Each new school year is a fresh opportunity to strengthen old friendships and develop new ones. Whether your child attends school with familiar faces or is entering a new school where she knows no one, a few key tips from Mom and Dad can help guide her toward making friends wisely.

Be kind. One of the simplest ways to make new friends is to reach out and be kind to others. Teach your daughter that simple gestures can often spark long-term friendships, such as inviting a lonely student to sit with her at lunch or helping a struggling classmate with math. If your daughter is new to her school, encourage her to be kind to everyone, not seeking out the popular crowd alone but looking for the value in every student. Pray she will be drawn to like-minded kids who also prioritize kindness.

Be discerning. Explain that the best kind of friends are those who draw us closer to God. That doesn’t necessarily mean every friend needs to be a Christian; often close friendships are wonderful opportunities to witness and share the good news of Jesus. But your tween should seek out friends who share her values: honesty, acceptance, kindness and loyalty. And encourage your daughter to discern these “good” traits from “bad” (such as lying, cheating, gossiping, disrespecting authority, etc.) when choosing who to befriend.

Be confident. Your daughter is a child of God, and her identity is secure in Him. Nothing the other kids say or do can change her inherent worth in Christ, so encourage her not to allow gossip or rejection from other students to affect what she believes about herself or her King. Remind her that everyone sins, and sometimes those sins come out as unkindness toward others—especially, unfortunately, during the tween and middle school years. Encourage her to rise above the “norm” of judgmental or cliquey behavior and accept others for who they are {even with their imperfections} while staying true to who she is {also imperfect yet covered by the grace and worth of Jesus Christ}.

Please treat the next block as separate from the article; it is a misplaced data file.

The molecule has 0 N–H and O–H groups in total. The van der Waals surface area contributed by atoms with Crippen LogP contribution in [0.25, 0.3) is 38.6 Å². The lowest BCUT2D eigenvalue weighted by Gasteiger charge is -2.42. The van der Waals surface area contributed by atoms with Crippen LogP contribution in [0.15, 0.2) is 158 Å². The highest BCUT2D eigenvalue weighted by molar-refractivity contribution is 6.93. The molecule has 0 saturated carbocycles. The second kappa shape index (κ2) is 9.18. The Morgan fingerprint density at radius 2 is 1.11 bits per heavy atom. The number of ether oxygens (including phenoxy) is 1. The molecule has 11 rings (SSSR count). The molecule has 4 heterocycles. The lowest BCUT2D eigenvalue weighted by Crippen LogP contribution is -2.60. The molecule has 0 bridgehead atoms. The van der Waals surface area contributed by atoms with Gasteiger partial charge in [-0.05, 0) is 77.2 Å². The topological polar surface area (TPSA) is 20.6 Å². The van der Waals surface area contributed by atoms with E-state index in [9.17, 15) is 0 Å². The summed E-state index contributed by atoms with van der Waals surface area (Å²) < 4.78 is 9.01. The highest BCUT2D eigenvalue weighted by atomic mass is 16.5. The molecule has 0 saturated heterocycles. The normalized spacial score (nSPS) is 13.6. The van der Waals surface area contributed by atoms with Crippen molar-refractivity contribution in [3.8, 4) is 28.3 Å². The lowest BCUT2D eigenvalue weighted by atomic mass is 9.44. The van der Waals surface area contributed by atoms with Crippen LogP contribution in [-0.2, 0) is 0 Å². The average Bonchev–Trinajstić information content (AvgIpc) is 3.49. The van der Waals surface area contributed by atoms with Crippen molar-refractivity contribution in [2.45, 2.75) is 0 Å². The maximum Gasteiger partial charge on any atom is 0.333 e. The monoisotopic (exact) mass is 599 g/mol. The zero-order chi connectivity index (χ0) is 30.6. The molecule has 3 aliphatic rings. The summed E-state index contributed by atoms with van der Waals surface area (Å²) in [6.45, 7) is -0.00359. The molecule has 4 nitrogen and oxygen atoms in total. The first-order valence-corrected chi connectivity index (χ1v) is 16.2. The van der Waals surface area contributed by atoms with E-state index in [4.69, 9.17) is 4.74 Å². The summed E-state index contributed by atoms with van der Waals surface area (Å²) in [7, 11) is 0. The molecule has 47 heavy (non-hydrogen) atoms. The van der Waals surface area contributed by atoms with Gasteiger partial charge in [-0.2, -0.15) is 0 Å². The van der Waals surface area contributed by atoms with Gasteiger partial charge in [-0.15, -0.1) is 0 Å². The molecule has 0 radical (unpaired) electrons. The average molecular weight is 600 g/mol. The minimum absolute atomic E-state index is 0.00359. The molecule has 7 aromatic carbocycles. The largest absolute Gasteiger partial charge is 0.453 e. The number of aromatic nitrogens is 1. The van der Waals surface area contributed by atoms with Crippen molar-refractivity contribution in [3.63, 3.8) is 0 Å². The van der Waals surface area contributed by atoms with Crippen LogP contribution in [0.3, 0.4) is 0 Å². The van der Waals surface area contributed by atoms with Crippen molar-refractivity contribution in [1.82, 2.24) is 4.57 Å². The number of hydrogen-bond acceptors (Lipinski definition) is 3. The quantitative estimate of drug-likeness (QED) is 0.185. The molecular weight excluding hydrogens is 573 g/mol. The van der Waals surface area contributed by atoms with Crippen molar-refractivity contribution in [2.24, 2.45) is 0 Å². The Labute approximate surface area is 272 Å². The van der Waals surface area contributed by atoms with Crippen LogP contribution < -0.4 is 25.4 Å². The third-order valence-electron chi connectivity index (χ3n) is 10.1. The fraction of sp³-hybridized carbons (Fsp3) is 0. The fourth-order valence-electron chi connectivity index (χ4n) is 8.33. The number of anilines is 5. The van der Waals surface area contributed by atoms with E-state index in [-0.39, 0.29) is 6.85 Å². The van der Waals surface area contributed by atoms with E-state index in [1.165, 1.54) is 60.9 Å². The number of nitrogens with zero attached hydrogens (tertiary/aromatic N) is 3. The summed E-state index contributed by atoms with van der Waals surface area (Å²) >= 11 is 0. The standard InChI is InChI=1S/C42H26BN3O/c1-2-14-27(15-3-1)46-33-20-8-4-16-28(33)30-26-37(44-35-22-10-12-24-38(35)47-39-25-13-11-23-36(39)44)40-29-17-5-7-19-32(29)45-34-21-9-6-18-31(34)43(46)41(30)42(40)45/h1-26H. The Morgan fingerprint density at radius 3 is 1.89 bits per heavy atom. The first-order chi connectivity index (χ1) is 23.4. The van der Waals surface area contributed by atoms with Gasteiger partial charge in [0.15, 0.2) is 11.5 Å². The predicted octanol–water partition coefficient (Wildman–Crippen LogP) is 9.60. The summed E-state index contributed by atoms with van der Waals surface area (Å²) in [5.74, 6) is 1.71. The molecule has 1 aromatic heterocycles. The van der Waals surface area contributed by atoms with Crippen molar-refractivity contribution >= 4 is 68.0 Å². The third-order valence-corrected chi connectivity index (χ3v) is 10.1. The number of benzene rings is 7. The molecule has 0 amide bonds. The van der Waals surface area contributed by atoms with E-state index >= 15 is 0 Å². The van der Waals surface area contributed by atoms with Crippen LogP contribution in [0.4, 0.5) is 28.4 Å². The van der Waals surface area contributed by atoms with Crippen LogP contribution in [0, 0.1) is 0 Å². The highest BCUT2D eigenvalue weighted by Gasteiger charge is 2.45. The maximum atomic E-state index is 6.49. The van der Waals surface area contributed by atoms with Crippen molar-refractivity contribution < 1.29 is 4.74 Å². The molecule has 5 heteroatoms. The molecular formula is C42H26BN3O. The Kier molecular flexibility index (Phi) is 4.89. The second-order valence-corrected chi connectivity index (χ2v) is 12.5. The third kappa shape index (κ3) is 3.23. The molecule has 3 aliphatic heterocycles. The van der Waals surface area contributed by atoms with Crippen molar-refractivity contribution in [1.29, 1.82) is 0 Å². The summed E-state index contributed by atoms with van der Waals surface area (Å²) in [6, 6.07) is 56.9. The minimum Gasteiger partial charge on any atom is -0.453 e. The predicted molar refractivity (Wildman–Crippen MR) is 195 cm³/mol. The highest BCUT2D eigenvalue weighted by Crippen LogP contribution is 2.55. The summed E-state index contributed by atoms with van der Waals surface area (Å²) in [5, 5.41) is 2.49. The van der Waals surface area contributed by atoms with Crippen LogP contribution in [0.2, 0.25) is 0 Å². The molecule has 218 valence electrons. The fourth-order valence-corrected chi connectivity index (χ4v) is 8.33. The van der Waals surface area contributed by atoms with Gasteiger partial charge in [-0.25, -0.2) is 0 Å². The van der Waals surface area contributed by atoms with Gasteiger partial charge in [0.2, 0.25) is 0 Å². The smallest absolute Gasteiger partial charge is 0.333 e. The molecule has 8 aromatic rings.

When friendship struggles arise, be available to talk with your child and point her toward the One who will never leave her or forsake her. Consider meeting with the school guidance counselor to get insight on the classroom dynamics, which might also help you better understand how to encourage your daughter through the rough terrain of tween social life. Ultimately, God will use her friendship joys and challenges to shape who she becomes— “being confident of this, that He who began a good work in you will carry it on to completion until the day of Christ Jesus” (Philippians 1:6).